Ben Kane is a "fixer." When he sees a discrepancy in the daily minutiae of the gaming community, he does something about it, something other than signing online petitions or leaving nasty comments under clever pseudonyms on developers' blogs. He actively attempts to fix the problem.
For example, at the height of the DLC outrage, when publishers first began blatantly shipping extra content behind transparent pay walls, Kane formulated his indignation into a modern-day Modest Proposal. He made DLC Quest, a satirical platformer that has players pay, with in-game currency, for essential aspects such as animations and moving to the left.
The game generated attention for its message, but also its engaging gameplay, and after launching on XBLIG it was included in the Indie Royale St. Patrick's Day Bundle. The bundle alone sold more than 33,000 copies. Kane may not have single-handedly fixed The DLC Problem, but he did turn it into a source of entertainment for others, and exposure for himself.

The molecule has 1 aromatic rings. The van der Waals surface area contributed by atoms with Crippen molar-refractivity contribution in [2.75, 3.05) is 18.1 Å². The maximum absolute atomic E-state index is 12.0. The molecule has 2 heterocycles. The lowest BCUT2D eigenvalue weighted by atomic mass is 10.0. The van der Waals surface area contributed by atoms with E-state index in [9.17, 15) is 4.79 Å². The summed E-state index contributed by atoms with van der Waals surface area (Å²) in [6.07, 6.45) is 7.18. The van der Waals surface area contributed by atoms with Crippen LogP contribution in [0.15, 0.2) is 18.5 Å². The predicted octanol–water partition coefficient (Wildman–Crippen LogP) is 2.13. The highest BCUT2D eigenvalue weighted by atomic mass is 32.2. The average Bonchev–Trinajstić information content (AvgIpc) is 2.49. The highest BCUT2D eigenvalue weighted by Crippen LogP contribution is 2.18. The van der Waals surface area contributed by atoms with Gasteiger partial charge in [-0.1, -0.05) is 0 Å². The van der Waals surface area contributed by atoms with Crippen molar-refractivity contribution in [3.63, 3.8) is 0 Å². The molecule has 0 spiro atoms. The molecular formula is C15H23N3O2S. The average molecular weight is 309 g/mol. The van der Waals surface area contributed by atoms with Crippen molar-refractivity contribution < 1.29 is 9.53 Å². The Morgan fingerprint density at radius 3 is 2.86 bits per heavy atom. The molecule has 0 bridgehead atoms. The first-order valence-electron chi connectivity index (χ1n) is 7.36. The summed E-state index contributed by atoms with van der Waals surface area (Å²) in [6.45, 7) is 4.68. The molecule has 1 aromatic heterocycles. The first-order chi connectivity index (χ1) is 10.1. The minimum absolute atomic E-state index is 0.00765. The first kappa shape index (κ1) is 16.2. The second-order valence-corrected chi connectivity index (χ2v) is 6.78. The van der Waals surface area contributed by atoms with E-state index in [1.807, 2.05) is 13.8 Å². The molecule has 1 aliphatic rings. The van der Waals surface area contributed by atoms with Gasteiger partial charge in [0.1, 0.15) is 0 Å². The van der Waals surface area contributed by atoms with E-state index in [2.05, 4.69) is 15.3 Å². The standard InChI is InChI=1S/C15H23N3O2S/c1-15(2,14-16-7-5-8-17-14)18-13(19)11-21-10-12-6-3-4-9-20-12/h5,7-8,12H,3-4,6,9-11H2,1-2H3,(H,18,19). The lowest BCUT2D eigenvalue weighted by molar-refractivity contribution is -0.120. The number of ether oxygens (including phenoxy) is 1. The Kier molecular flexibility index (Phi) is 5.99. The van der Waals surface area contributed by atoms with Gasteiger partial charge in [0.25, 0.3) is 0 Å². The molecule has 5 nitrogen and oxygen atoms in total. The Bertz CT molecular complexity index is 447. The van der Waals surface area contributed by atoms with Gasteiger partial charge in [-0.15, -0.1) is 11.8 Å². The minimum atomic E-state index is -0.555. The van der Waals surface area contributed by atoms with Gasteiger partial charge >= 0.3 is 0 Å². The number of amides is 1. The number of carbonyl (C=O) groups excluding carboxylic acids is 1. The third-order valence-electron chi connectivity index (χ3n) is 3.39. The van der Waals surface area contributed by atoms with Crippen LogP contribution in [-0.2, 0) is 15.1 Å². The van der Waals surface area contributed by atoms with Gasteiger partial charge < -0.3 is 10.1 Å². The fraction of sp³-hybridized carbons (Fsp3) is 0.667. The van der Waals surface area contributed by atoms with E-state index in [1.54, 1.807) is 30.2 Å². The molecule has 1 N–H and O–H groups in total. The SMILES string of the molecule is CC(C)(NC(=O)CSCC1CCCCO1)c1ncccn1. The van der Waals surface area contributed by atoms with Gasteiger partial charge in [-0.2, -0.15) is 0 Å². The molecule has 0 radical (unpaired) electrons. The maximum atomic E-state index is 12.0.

Again, when Kane noticed that there were no vlogs where developers discussed the day-to-day issues of building their games, he fixed it. He started Indie Chatter, a simple video platform where he can talk through the development process behind DLC Quest and any other titles, problems, conventions or happenings that he faced as an indie developer.
"Game development videos really only cover a small part of what is involved in indie development -- specifically, they show off part of a game," Kane told Joystiq. "But that only works when there's something interesting to show off. What about when you're coming up with the concept for a game? Or when you're adding polish and fixing bugs? What do you show when you're planning your release and thinking of how to market your game?"